It is usually better to invest in farms yourself. If you have the proper amount of time to research, you can make a lot more money and take calculated risks without having to rely on a middle-man.
However, sometimes, it isn’t possible to spend that much time researching, or you are still new and unsure of how to choose the best farms to invest money into.
Whether you want someone to help you along, or to get ideas of how best to invest yourself, FaaS services can provide a way to work with a team that is very experienced in the various farms across platforms to give you the best chance to get more money.
Additionally, most of the time, good services make more money from helping you, so there isn’t much to worry about, as helping you benefits both you and the service.
When it comes to FaaS services, new options are popping up on the market faster than most people can keep up with. However, that doesn’t mean they are all good options to invest in for one reason or another.
Maybe one service’s tax rate is too high for your liking, or perhaps it is a new and unproven protocol that seems too risky.
Listed below are some of the best services available to date.
One of the first protocols to rise in popularity, this relatively large protocol boasts consistent, high yields that are shared with $MCC token holders.
MCC makes it possible for users on the Ethereum and Binance Smart Chain blockchains to earn dividends from the bridging, farming, and investing efforts by MCC on both Layer 1 and Layer 2 chains.
MCC has a tax of just 6% on buying and selling, the lowest tax rate of the listed services here. A third of this tax is returned as an incentive reward to those who already hold the $MCC token. The remaining two-thirds go toward the protocol’s treasury for future yield farming efforts.
Heralded as a DeFi 3.0 solution, this protocol aims to reward token holders with capital by investing in the newest and greatest Layer 1 blockchain projects and tailoring their market research to stay on the cutting edge of the competition.
Buying and selling transactions involving the $BMCC token incur a 15% tax. This sounds like a lot, and it is, but BMCC concisely breaks down what happens to that tax for you.
One-third is allocated to market research, another third goes toward the treasury for developing the portfolio of BMCC, while the final third goes back to existing token holders as an incentive for holding.
Another popular protocol goes as far as stating that it provides Defi-as-a-Service (DaaS) which encapsulates FaaS, Infrastructure-as-a-Service (IaaS), and several other services.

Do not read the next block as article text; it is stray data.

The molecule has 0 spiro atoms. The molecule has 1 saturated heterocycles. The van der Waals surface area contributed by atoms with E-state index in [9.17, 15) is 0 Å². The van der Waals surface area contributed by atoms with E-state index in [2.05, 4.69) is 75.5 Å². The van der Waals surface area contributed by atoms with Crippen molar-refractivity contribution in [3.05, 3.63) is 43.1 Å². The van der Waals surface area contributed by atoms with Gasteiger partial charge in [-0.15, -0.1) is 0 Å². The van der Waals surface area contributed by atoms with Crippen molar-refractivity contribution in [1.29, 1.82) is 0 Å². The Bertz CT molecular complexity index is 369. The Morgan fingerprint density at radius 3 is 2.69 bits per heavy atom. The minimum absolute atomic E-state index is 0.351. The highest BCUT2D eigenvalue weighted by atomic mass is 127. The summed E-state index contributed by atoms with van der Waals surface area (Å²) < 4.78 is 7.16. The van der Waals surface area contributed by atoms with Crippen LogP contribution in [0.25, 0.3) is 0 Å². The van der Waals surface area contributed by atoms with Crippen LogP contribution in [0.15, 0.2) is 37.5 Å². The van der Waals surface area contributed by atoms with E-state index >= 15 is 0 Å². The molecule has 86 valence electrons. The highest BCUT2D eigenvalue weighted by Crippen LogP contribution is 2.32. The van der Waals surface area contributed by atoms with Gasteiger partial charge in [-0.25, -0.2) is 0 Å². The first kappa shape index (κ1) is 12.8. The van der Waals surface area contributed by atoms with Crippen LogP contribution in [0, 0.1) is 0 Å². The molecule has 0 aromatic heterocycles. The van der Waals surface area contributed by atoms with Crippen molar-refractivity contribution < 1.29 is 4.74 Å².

Empire Capital continues to innovate in line with its goal of encouraging crypto accessibility and normalization.
Empire Capital lays out how transaction taxes are used by the protocol and it is divided up between buy and sell transactions.
Of the 10% incurred on the purchase of the $ECC native token, 9% of it is given as a “reflection” reward to existing token holders.
The remaining 1% is “burned” – a deflationary action used to increase the value of the remaining tokens along the train of thought that assets tend to increase in price as the supply in circulation becomes less abundant.
Selling transactions also have a 10% tax, but it is split up into three separate categories that are different from how the buy taxes are used.
2% goes towards the liquidity pool and advances the portfolio of the protocol automatically. 4% is used in marketing, and the final 4% goes back to the treasury which goes on to produce more profits through yield generating efforts.
Often considered to be one of the safest options because of its remarkable transparency, ReFi has the 2nd largest treasury in the growing FaaS market. The size of the treasury is thanks to the 12% tax that goes straight to the protocol’s treasury.
The protocol proudly shows statistics on their website, with reportedly over 1600 Ethereum being distributed between their 3000 or so token holders.
ACYC is one of the protocols that employ every strategy possible to make a profit for its token holders including crypto trading, NFT trading, and yield farming.
In this protocol, the 10% tax on buying and selling the $ACYC native token automatically goes to the existing token holders as a reward.
FaaS crypto investing is still new even concerning the constantly innovating and evolving nature of cryptocurrency and decentralized finance. It has great potential, especially for those who don’t know a lot about crypto but want to invest in its future.
By investing in a FaaS protocol, newcomers can profit and prevent any fear of missing out (FOMO) while they learn more about the blockchain, their projects, and how else to make the most out of crypto investing.
It is important to know that FaaS protocols aren’t necessarily the perfect solution though. They do have their unique set of problems and present risks that may be too much for the risk-averse.
There are plenty of options out there to explore with a range of taxes, benefits, and investing strategies so, as with any investment, it’s critical to do your research surrounding each aspect of a protocol. This can include the market cap, how they incentivize and reward token holders, the leadership of the protocol, the investment strategies employed, and much more.
In the end, FaaS operates similarly to traditional hedge funds and can payout consistent dividends for some nice income. In some cases, it may be best to simply buy and hold. To paraphrase what is often said on the new investment scene, diamonds hands hold until it goes to the moon.
John S. Logan has been working with cryptocurrency for nearly as long as it has been available on the market. With a professional background in the finance industry, he believes that blockchain technology, cryptocurrency, and decentralized finance play an important role in the future of the world.